‘No bill’ returned by grand jury in Yost death

By Beth Sergent - bsergent@aimmediamidwest.com

GALLIPOLIS — The investigation into the death of a Bidwell man has been presented to a grand jury with no indictment returned.

Gallia Prosecutor Jason Holdren said on Tuesday, the case into the death of Cecil Yost, 43, Bidwell, was now closed and he didn’t anticipate it being presented in the future, stressing he felt a “thorough investigation” of the incident had been done and due process completed following the grand jury’s decision to return a “no bill.”

Unable to speak to the specifics of what was presented to the grand jury, Holdren, along with Gallia Sheriff Matt Champlin, explained aspects of the investigation which began on Nov. 1, the day Yost was found dead.

Holdren said Yost’s hyoid bone was broken and his death was by strangulation following what appears to have been a domestic altercation. The cause of death was determined by the Montgomery County Coroner’s office.

At the time of his death, Yost was staying at the home of his 32-year old brother Robert Yost on Morgan Lane in Bidwell. Also at the home, Cecil’s girlfriend and her 16-year old child and Robert’s girlfriend and her one-year old child. According to Holdren, witnesses state Cecil had been drinking “heavily” on Nov. 1 and the day before, and at one point on the day of his death, Robert, the two females and two minors left to run errands, though Cecil stayed behind with another individual who was not identified. Apparently at some point, Cecil and this unidentified person got into some sort of argument, the substance of that argument is unknown, and the person left, according to investigators.

Shortly after this person left, Robert, the two females and their minor children returned and Cecil was described as still “upset,” getting into an argument with his girlfriend, Holdren said. At some point Cecil reportedly strikes his girlfriend with a “club” that was found at the home. Holdren said it appears Cecil did also swing at the 16-year old who was fleeing the home with the one-year old child.

At this point, Holdren said it appears Cecil then begins to make “death threats” towards the 16-year old as well as to Cecil’s girlfriend. The investigation concluded Robert was outside at the time of this confrontation but, upon hearing the commotion, went inside the residence to intervene. Robert is described as being a military veteran and had training in subduing “combative individuals,” according to Holdren. With Cecil making “death theats” towards Robert, Cecil’s girlfriend and her child, Robert attempted to calm Cecil down as he had successfully done in the past, attempting to “choke him (Cecil) out” in order to temporarily subdue him. During this struggle with Cecil reportedly being combative and Robert trying to subdue him, is when Cecil’s death occurred.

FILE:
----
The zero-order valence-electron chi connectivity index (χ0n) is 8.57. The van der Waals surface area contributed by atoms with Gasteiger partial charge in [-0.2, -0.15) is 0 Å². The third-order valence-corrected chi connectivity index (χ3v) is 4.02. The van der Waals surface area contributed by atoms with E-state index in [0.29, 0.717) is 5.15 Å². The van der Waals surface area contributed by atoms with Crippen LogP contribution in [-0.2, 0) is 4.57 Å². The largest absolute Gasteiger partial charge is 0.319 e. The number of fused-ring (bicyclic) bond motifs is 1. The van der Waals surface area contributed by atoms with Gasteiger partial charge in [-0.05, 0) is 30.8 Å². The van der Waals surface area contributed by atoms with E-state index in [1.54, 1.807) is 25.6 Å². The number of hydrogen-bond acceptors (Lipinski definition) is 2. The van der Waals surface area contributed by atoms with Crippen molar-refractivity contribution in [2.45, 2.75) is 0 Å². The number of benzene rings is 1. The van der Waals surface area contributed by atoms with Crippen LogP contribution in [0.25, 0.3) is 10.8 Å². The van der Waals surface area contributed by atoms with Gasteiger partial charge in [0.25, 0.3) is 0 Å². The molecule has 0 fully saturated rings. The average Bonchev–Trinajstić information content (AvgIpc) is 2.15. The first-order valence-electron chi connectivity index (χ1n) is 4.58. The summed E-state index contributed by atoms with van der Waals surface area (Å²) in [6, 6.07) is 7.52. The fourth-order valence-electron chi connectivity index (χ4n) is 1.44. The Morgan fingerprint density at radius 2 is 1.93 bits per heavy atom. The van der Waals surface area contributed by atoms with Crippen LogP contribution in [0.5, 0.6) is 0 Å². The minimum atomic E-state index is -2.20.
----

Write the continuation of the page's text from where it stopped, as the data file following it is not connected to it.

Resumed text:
Champlin said 911 was called and first on the scene were troopers with the Ohio State Highway Patrol who attempted CPR. On the scene shortly after the troopers were personnel with the sheriff’s office and then Gallia Coroner Dr. Daniel Whitley. The Ohio Bureau of Criminal Investigation was also called to the scene and worked with the sheriff’s office on the investigation.

Champlin said evidence was taken from the scene and all witnesses cooperated and were interviewed separately over multiple days. Champlin said their stories were consistent and corroborated one another.

Holdren said he didn’t want to present the case to the grand jury until the investigation was completed and again stressed it was “thoroughly investigated.” He explained the grand jury acted as a second set of eyes on the evidence and witness statements presented in the case, and still did not return an indictment.

Holdren stressed he wanted to be transparent in how his office handled the seriousness of the situation, and he wanted to present it to the grand jury due to the fact that a person died. Though he couldn’t comment specifically on the case, he said a grand jury in this situation would’ve been presented with an understanding of all potential charges, from aggravated murder, to negligent homicide.

“It clearly appeared to me, that Robert Yost acted originally in the defense of others, secondarily in defense of himself,” Holdren said.

Holdren added there would be no charges filed against Robert Yost.

“From my standpoint, the case is closed,” Holdren said.


By Beth Sergent


Beth Sergent is editor of Ohio Valley Publishing.

Beth Sergent is editor of Ohio Valley Publishing.